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Posturing for power

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By Optic Editorial Board

What’s behind the latest feud among Luna Community College board members? More than meets the surface.

Last week at Luna’s Board of Trustees meeting, Abelino Montoya Jr. and Jerry Maestas traded verbal jabs over alleged improper use of funds and facilities, and just how much they have, or haven’t, been working. Montoya started the fight by accusing Maestas of receiving too many reimbursements, accepting $95 per diem for committee meetings that last only a few minutes, and giving gymnasium keys to people for their personal use. Maestas countered that he’s been following policy, hasn’t given his gym keys to anyone and has done nothing wrong.

Montoya, who was well prepared for the attack, implied that Maestas’ misuse of Luna money was setting a bad example. The heated exchange was sparked by a discussion about how Luna will have to tap into its reserve fund if expenses aren’t reined in.

Central to Montoya’s argument was a document he had that breaks down the money paid out to each board member. It shows that Maestas was paid a total of $5,977 during the last fiscal year in per diem, telephone expenses and mileage. In contrast, Montoya’s total for the same expenses during the same period of time was $3,048.

So Maestas was paid nearly twice what Montoya received. In a multi-million budget, that’s not likely to send the college into its reserve fund, but it does make one wonder if Maestas is abusing his privileges.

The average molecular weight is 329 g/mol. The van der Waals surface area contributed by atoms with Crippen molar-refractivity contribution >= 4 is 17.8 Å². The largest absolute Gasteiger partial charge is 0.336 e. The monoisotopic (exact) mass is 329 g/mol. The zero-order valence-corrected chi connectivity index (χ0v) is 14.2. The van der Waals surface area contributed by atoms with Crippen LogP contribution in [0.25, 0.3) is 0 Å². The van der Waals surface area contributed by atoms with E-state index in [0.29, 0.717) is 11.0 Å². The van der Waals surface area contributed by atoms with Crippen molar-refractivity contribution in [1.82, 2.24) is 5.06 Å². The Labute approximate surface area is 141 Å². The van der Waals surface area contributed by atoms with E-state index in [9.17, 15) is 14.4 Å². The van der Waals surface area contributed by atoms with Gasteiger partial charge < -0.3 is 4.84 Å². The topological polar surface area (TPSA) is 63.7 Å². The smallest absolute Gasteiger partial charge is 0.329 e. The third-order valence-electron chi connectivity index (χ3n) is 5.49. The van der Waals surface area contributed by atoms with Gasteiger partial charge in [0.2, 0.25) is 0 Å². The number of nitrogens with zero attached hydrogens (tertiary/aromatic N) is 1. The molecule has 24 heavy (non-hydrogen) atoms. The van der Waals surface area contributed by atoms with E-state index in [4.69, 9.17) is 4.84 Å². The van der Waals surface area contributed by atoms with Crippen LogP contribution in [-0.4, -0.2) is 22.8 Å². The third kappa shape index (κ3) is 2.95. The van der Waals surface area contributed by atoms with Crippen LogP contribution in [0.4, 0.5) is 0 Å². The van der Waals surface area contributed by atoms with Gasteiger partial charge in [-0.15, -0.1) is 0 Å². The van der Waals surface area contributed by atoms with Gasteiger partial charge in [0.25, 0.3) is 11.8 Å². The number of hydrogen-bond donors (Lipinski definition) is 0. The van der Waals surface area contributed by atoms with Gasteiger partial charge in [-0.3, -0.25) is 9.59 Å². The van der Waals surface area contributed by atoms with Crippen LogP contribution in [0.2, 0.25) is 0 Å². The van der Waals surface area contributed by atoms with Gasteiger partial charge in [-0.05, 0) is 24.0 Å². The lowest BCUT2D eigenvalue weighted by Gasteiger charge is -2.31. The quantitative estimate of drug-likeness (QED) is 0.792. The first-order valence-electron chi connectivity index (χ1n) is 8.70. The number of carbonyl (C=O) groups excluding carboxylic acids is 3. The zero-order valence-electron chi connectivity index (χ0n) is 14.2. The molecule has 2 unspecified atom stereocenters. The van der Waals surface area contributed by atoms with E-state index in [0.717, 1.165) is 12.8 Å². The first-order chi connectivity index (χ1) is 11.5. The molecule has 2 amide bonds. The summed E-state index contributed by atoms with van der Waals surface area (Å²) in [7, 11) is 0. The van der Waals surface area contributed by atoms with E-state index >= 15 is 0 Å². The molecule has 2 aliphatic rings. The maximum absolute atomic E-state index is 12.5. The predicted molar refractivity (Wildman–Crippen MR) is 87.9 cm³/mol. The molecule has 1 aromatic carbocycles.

Still, why is Montoya raising this issue now? He said it’s because, while he’s been out campaigning, people have asked him why board members are getting paid so much money for committee meetings. Really? Voters knew this? We didn’t. In fact, we never saw any sort of rundown of Luna board expenses until Montoya produced it for us — after specifically requesting the information, he said.

More likely, this is little more than a campaign tactic. Granted, it has substance — Maestas should be held accountable for what appears to be unnecessary reimbursements — but it’s coming up now because of the upcoming election.

Montoya and Maestas aren’t running against each other — Montoya is opposed by Anthony D. Marquez and Maestas is being challenged by Kenneth C. Medina — but each incumbent represents a different faction on the board. An election loss by either of these candidates would result in a power shift — especially as it relates to Luna President Pete Campos.

Essentially, Maestas backs Campos and Montoya doesn’t.

Luna’s board has at times been a place where money, power and frills all intersect in questionable ways. So when Montoya raises these issues as the March 5 election looms so near, one has to wonder if Maestas’ behavior is really an exception. The same goes for Maestas’ counter-punch that Montoya isn’t holding his education committee meetings as often as he should be. Yeah, right, as if that’s really what  concerns Maestas.

Interpret all this as you will, but we think it has more to do with power and election posturing than any sincere intentions to improve Luna as an institution of higher learning.